The White House and top health officials defended the government's response to the surge in cases and hospitalisations.
The gigantic wave of infections has forced Americans to put off traveling and shutter entertainment venues, and has disrupted plans for students and teachers to return to school and for workers to go back to the office.
Having been accused in recent weeks of focusing on vaccinations at the expense of testing, the Biden administration said it will increase the number of Covid-19 tests available to schools by 10 million per month.
The administration estimates this will help schools more than double the volume of testing compared to November 2021.
Hungary's daily tally of new cases jumps to 7,883 as Omicron spreads
Hungary's daily tally of new Covid-19 cases have jumped to 7,883 from 5,270 reported a week earlier, but the number of patients treated in hospital declined over the week, the government said.
The government said 29 percent of the new infections were caused by the new Omicron variant, but some private labs have reported much higher figures.
In Hungary, a country of 10 million, 40,083 people have died of Covid-19. There are 2,758 people coronavirus patients in hospital now, including 257 on ventilators.
Frence says too early to say if current wave has peaked
French Health Minister Olivier Veran has said it was too early to say if the current, Omicron-fuelled wave of the new coronavirus had peaked in the country, which is currently reporting record numbers of daily new cases.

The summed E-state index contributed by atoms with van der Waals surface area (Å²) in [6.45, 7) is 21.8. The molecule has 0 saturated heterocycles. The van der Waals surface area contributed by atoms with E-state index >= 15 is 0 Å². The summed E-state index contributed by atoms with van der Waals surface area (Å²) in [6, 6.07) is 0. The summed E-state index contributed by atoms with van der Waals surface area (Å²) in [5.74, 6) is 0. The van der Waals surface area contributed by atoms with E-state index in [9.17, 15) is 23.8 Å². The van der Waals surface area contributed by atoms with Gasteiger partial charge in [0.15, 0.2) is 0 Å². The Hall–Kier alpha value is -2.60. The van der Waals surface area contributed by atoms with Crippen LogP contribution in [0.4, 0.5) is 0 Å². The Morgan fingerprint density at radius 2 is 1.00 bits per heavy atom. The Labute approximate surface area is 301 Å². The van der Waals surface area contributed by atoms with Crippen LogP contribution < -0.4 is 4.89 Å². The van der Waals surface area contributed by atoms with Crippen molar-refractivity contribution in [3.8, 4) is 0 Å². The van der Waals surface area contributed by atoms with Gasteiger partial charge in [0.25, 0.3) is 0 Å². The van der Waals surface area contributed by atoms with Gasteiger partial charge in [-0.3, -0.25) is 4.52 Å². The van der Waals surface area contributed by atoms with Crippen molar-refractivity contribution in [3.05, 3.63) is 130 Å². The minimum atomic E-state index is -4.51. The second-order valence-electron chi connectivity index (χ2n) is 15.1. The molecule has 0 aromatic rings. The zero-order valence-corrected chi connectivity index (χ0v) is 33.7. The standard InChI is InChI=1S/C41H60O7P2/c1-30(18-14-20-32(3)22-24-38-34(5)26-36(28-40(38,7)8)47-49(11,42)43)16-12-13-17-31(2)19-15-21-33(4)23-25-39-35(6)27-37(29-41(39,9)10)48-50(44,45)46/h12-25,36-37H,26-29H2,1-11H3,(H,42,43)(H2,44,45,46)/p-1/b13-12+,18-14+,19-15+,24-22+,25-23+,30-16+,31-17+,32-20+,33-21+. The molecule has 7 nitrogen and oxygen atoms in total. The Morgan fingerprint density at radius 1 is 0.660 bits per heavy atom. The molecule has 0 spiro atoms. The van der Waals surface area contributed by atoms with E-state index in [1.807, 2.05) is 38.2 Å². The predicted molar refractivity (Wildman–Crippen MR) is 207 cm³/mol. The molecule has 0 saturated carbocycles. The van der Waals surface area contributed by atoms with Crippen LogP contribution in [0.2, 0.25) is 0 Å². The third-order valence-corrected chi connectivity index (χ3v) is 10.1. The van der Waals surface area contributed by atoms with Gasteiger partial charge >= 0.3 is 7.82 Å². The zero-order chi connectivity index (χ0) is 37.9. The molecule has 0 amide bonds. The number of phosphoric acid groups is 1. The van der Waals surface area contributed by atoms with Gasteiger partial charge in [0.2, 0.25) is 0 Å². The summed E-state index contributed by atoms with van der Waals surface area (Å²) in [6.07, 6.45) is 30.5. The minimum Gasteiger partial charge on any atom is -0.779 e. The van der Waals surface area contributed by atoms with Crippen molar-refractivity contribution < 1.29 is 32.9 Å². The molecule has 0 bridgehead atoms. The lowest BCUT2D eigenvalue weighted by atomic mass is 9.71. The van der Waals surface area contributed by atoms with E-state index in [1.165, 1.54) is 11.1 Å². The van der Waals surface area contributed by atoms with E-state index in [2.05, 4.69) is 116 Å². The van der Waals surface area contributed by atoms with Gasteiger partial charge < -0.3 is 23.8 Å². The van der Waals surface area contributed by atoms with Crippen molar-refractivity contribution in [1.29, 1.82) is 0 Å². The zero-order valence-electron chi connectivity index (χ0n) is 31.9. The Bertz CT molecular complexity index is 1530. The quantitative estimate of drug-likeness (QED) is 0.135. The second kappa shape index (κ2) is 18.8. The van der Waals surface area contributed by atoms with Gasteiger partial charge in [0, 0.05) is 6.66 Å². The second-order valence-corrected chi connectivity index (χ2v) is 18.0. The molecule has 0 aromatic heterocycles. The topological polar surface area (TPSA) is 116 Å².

"We still need a bit of time to work out whether or not we are near a current Covid peak, " Veran told France info radio, adding that the more dangerous Delta variant was declining in France.
French health authorities on Tuesday reported 368,149 new coronavirus cases, the highest single-day tally of the pandemic. And the seven-day moving average of new cases, which smoothes out reporting irregularities, rose to a record level of 283,394.
Tokyo, Osaka record most cases in 4 months as Omicron spreads
Japan has recorded a surge in new coronavirus cases, with infections reaching four-month highs in the major metropolitan areas of Tokyo and Osaka as the Omicron variant spreads.
New cases totalled 2,198 in the capital of Tokyo, while the western prefecture of Osaka recorded 1,711, nearly tripling from the day before. Those marked the highest levels since early September.
Covid-19 cases across Japan will exceed 10,000, according to a tally by broadcaster TBS.
That tally would be the highest number of infections in Japan in a single day since September 9.
South Korea authorises Novavax vaccine, imports Pfizer pills
Korea is turning to additional pharmaceutical tools as it looks to pre-empt a surge of Covid-19 Omicron infections, authorising the use of Novavax Inc's vaccine and preparing to distribute the first of Pfizer's antiviral pills.
At least 21,000 of Pfizer's antiviral pills, called Paxlovid, will arrive in South Korea on Thursday, with another 10,000 more expected to arrive by the end of the month, the health ministry said.
The pills, which were authorised for emergency use in December, will begin being used in treatments for more than 1,000 people per day starting on Friday, the ministry added
Omicron may drop rapidly in US and UK
Scientists are seeing signals that Covid-19's alarming omicron wave may have peaked in Britain and is about to do the same in the US, at which point cases may start dropping off dramatically.